A pensive reflection of the artist’s role in religion, Babette’s Feast is an elegantly shot and richly detailed film. When a French cook moves in with the two aging daughters of a small Danish town’s founding father (priest), she brings a vivid life to the languid and grey town. Refusing pay, Babette cooks and cleans for the sisters who were gracious enough to take her in. 14-years pass, and Babette is informed that she has won a 10,000 Franc lottery, and would like to help the sisters celebrate their father’s 100th birthday by cooking an authentic French dinner. Paying for all of the lavish supplies (a sea turtle, live quails, and cases of wine and champagne), Babette’s titular feast begins to worry the sisters and the rest of the town. Taking a vow to “turn off” their taste buds, and give their spirits to the lord, the parishioners reluctantly join the feast.
Striking a balance between warm and cold, director Gabriel Axel and his cinematographer Henning Kristiansen create a vivid period piece. Swinging from past to present, and from interior to exterior, the transitions in shot temperature create senses of mood that perfectly compliment one another. Production design by Sven Wichmann is crucial to grounding the film in the past, and is meticulous in its construction.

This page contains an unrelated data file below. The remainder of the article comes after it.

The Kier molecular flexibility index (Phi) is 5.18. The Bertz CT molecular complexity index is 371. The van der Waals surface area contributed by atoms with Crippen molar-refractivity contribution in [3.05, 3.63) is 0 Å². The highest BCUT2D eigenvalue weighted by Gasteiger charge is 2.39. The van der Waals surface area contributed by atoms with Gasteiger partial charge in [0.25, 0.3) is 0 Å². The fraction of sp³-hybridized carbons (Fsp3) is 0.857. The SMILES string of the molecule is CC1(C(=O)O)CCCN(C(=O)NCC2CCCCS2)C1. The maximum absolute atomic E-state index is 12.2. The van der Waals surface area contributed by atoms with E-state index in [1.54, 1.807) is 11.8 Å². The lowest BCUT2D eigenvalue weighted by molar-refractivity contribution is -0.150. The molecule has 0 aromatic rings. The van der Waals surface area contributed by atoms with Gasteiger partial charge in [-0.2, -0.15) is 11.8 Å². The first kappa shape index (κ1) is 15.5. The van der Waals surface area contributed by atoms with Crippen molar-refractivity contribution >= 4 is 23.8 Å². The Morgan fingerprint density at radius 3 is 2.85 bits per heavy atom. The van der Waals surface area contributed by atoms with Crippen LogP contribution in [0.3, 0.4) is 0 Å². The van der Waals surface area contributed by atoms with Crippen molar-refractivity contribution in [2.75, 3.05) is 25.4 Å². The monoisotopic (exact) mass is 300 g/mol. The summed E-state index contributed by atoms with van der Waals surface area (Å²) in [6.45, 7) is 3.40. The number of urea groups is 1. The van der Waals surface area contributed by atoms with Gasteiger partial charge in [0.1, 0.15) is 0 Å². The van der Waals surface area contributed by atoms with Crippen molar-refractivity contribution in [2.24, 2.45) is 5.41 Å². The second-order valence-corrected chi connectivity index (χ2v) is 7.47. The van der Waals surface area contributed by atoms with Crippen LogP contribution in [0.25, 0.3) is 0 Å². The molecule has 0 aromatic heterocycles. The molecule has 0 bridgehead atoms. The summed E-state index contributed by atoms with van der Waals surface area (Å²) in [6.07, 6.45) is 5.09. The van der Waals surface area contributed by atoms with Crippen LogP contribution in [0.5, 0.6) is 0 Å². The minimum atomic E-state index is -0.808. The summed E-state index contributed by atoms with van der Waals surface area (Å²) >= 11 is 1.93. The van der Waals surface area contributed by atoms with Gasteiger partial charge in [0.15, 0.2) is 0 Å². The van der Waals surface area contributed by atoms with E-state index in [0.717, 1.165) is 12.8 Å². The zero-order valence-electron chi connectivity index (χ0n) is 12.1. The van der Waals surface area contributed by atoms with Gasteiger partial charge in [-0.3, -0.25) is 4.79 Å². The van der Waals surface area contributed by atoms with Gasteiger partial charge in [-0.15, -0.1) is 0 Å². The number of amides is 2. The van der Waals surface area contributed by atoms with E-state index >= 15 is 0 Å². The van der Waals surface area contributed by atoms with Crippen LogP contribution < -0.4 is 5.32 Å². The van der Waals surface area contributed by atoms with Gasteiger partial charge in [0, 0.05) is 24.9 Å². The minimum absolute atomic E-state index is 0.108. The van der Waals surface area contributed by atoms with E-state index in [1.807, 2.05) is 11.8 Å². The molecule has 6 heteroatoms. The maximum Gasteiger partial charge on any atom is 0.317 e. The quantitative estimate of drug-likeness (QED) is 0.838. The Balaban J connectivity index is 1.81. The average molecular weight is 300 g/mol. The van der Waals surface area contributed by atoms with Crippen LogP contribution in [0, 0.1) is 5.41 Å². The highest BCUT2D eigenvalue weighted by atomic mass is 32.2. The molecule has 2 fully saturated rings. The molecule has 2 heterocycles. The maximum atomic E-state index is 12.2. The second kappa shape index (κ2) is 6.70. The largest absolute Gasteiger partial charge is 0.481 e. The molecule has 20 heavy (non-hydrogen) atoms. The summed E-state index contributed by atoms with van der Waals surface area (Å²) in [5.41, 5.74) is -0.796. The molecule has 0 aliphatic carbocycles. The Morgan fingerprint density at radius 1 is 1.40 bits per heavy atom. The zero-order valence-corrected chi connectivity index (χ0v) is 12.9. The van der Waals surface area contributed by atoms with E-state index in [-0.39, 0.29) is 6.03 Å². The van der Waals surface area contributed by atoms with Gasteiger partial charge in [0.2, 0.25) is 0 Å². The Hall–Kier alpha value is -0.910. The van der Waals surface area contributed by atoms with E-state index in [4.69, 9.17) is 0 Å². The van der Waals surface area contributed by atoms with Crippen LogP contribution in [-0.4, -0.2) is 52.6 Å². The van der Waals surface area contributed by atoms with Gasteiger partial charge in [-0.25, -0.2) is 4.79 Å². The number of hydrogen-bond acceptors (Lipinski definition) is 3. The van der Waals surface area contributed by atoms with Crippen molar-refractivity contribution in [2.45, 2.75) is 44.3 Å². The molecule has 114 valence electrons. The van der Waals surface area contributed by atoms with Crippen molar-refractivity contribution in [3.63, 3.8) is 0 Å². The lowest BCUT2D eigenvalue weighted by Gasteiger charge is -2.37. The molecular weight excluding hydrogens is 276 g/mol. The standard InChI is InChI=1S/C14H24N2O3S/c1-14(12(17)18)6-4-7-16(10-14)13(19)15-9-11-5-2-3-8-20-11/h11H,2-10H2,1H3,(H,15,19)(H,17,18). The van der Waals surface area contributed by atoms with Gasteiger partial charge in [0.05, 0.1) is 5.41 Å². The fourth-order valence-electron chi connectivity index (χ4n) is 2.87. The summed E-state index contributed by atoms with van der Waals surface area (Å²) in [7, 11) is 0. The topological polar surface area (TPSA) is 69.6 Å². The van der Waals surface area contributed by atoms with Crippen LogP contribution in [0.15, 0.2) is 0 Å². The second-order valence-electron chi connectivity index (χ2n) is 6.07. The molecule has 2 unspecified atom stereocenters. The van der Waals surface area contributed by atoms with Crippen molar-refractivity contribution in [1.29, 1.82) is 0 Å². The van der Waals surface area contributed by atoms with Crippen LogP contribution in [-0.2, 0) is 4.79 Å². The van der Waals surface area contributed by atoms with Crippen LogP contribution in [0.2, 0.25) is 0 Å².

Le Havre (2011)
Directed by Aki Kaurismäki
Le Havre blew me away. Kaurismäki achieves a 1970’s (maybe 1950’s) aesthetic for his “modern” fairytale. Pointedly funny, and utterly deadpan, Le Havre, despite its downtrodden characters, maintains a light airiness of whimsy. Clunky dialogue and stiff acting invoke Neo Realism, yet compounded with the dry humor and colorful surroundings, feel oddly fantastic and lend a peculiar magic to the film. Creating a sense of imminent disaster, Kaurismäki gives us time to prepare for the worst, while offering elegant visual distractions via each and every meticulously-crafted shot. An intriguing blend of Jacques Tati, Jim Jarmusch, and Jean-Pierre Melville, Kaurismäki creates a style all his own, and a film that is truly one of the best that I have seen in years.